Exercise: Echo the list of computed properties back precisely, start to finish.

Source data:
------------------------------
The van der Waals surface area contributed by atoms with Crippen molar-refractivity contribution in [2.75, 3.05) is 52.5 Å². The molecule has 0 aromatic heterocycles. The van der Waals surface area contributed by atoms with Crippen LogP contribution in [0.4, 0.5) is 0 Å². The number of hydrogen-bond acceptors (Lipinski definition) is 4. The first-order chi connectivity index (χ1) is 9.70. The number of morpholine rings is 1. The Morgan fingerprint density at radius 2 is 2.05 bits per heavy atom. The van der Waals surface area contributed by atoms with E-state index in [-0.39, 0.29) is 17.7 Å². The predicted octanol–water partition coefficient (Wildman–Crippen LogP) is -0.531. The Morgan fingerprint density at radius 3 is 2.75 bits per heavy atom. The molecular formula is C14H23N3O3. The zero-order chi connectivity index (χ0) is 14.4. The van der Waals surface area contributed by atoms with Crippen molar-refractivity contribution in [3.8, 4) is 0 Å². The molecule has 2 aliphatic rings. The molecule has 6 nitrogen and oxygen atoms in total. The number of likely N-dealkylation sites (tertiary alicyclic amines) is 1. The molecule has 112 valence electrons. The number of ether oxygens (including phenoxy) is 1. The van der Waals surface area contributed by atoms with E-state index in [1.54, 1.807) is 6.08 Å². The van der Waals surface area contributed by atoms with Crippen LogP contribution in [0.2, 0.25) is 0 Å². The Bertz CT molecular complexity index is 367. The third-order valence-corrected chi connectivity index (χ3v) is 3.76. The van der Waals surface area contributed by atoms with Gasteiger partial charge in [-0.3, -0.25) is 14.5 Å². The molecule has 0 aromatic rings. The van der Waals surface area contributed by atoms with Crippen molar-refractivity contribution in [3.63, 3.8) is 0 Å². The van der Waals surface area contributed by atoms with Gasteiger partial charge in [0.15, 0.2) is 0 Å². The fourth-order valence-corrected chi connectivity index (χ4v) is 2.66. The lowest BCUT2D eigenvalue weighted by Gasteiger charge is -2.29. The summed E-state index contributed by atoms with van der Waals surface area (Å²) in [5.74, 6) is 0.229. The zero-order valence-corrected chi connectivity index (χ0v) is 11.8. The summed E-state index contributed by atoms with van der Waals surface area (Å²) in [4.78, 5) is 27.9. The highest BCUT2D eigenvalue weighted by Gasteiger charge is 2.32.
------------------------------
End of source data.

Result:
The van der Waals surface area contributed by atoms with Crippen molar-refractivity contribution in [2.75, 3.05) is 52.5 Å². The molecule has 0 aromatic heterocycles. The van der Waals surface area contributed by atoms with Crippen LogP contribution in [0.4, 0.5) is 0 Å². The number of hydrogen-bond acceptors (Lipinski definition) is 4. The first-order chi connectivity index (χ1) is 9.70. The number of morpholine rings is 1. The Morgan fingerprint density at radius 2 is 2.05 bits per heavy atom. The van der Waals surface area contributed by atoms with E-state index in [-0.39, 0.29) is 17.7 Å². The predicted octanol–water partition coefficient (Wildman–Crippen LogP) is -0.531. The Morgan fingerprint density at radius 3 is 2.75 bits per heavy atom. The molecular formula is C14H23N3O3. The zero-order chi connectivity index (χ0) is 14.4. The van der Waals surface area contributed by atoms with Crippen molar-refractivity contribution in [3.8, 4) is 0 Å². The molecule has 2 aliphatic rings. The molecule has 6 nitrogen and oxygen atoms in total. The number of likely N-dealkylation sites (tertiary alicyclic amines) is 1. The molecule has 112 valence electrons. The number of ether oxygens (including phenoxy) is 1. The van der Waals surface area contributed by atoms with E-state index in [1.54, 1.807) is 6.08 Å². The van der Waals surface area contributed by atoms with Crippen LogP contribution in [0.2, 0.25) is 0 Å². The Bertz CT molecular complexity index is 367. The third-order valence-corrected chi connectivity index (χ3v) is 3.76. The van der Waals surface area contributed by atoms with Gasteiger partial charge in [-0.3, -0.25) is 14.5 Å². The molecule has 0 aromatic rings. The van der Waals surface area contributed by atoms with Crippen molar-refractivity contribution in [3.63, 3.8) is 0 Å². The van der Waals surface area contributed by atoms with Gasteiger partial charge in [0.15, 0.2) is 0 Å². The fourth-order valence-corrected chi connectivity index (χ4v) is 2.66. The lowest BCUT2D eigenvalue weighted by Gasteiger charge is -2.29. The summed E-state index contributed by atoms with van der Waals surface area (Å²) in [5.74, 6) is 0.229. The zero-order valence-corrected chi connectivity index (χ0v) is 11.8. The summed E-state index contributed by atoms with van der Waals surface area (Å²) in [4.78, 5) is 27.9. The highest BCUT2D eigenvalue weighted by Gasteiger charge is 2.32.